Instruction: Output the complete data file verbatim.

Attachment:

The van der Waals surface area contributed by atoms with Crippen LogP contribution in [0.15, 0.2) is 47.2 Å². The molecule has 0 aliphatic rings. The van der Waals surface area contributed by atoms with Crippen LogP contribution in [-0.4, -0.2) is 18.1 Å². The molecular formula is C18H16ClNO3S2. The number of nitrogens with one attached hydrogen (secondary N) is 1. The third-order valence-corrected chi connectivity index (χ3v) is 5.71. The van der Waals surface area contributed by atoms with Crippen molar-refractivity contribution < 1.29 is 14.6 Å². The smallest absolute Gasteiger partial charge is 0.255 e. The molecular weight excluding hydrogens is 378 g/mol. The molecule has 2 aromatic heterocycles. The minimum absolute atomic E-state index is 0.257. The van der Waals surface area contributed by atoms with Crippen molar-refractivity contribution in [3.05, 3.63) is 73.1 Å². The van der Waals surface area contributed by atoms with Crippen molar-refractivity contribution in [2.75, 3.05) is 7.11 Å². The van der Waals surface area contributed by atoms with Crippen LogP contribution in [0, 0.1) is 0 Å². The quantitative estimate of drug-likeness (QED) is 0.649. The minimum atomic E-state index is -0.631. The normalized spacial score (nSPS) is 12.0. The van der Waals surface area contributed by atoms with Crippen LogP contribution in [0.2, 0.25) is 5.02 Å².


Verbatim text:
The van der Waals surface area contributed by atoms with Crippen LogP contribution in [0.15, 0.2) is 47.2 Å². The molecule has 0 aliphatic rings. The van der Waals surface area contributed by atoms with Crippen LogP contribution in [-0.4, -0.2) is 18.1 Å². The molecular formula is C18H16ClNO3S2. The number of nitrogens with one attached hydrogen (secondary N) is 1. The third-order valence-corrected chi connectivity index (χ3v) is 5.71. The van der Waals surface area contributed by atoms with Crippen molar-refractivity contribution < 1.29 is 14.6 Å². The smallest absolute Gasteiger partial charge is 0.255 e. The molecular weight excluding hydrogens is 378 g/mol. The molecule has 2 aromatic heterocycles. The minimum absolute atomic E-state index is 0.257. The van der Waals surface area contributed by atoms with Crippen molar-refractivity contribution in [3.05, 3.63) is 73.1 Å². The van der Waals surface area contributed by atoms with Crippen molar-refractivity contribution in [2.75, 3.05) is 7.11 Å². The van der Waals surface area contributed by atoms with Crippen LogP contribution in [0, 0.1) is 0 Å². The quantitative estimate of drug-likeness (QED) is 0.649. The minimum atomic E-state index is -0.631. The normalized spacial score (nSPS) is 12.0. The van der Waals surface area contributed by atoms with Crippen LogP contribution in [0.2, 0.25) is 5.02 Å².